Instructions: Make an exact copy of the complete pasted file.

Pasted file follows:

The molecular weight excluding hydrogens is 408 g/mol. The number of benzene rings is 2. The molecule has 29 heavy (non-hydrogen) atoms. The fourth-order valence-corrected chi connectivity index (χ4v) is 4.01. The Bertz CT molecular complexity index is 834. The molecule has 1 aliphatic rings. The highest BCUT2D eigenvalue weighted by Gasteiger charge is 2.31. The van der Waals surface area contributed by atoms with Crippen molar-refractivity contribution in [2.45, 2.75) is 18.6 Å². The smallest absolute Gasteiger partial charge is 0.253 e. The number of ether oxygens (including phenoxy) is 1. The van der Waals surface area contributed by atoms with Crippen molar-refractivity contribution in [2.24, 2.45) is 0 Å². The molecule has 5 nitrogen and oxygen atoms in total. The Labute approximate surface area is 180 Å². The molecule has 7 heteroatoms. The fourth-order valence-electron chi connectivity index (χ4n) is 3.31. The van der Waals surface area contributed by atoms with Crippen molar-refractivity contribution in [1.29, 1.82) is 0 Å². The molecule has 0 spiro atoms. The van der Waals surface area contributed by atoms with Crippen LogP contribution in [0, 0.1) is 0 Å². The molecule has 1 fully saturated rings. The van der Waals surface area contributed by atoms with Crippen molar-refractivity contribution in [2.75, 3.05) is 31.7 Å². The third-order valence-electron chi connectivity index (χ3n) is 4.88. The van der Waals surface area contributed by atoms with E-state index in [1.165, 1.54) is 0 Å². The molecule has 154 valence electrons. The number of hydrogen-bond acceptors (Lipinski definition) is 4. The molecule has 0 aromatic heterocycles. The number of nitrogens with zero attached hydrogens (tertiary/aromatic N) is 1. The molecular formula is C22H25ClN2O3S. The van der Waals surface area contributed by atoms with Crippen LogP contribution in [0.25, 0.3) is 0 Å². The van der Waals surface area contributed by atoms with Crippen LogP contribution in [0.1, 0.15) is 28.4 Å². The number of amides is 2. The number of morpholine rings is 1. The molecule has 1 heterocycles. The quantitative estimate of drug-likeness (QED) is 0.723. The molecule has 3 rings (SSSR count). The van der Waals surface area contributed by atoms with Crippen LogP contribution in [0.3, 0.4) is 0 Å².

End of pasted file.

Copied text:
The molecular weight excluding hydrogens is 408 g/mol. The number of benzene rings is 2. The molecule has 29 heavy (non-hydrogen) atoms. The fourth-order valence-corrected chi connectivity index (χ4v) is 4.01. The Bertz CT molecular complexity index is 834. The molecule has 1 aliphatic rings. The highest BCUT2D eigenvalue weighted by Gasteiger charge is 2.31. The van der Waals surface area contributed by atoms with Crippen molar-refractivity contribution in [2.45, 2.75) is 18.6 Å². The smallest absolute Gasteiger partial charge is 0.253 e. The number of ether oxygens (including phenoxy) is 1. The van der Waals surface area contributed by atoms with Crippen molar-refractivity contribution in [2.24, 2.45) is 0 Å². The molecule has 5 nitrogen and oxygen atoms in total. The Labute approximate surface area is 180 Å². The molecule has 7 heteroatoms. The fourth-order valence-electron chi connectivity index (χ4n) is 3.31. The van der Waals surface area contributed by atoms with Crippen molar-refractivity contribution in [1.29, 1.82) is 0 Å². The molecule has 0 spiro atoms. The van der Waals surface area contributed by atoms with Crippen LogP contribution in [0, 0.1) is 0 Å². The molecule has 1 fully saturated rings. The van der Waals surface area contributed by atoms with Crippen molar-refractivity contribution in [2.75, 3.05) is 31.7 Å². The third-order valence-electron chi connectivity index (χ3n) is 4.88. The van der Waals surface area contributed by atoms with E-state index in [1.165, 1.54) is 0 Å². The molecule has 154 valence electrons. The number of hydrogen-bond acceptors (Lipinski definition) is 4. The molecule has 0 aromatic heterocycles. The number of nitrogens with zero attached hydrogens (tertiary/aromatic N) is 1. The molecular formula is C22H25ClN2O3S. The van der Waals surface area contributed by atoms with Crippen LogP contribution in [0.25, 0.3) is 0 Å². The van der Waals surface area contributed by atoms with Crippen LogP contribution in [0.1, 0.15) is 28.4 Å². The number of amides is 2. The number of morpholine rings is 1. The molecule has 1 heterocycles. The quantitative estimate of drug-likeness (QED) is 0.723. The molecule has 3 rings (SSSR count). The van der Waals surface area contributed by atoms with Crippen LogP contribution in [0.3, 0.4) is 0 Å².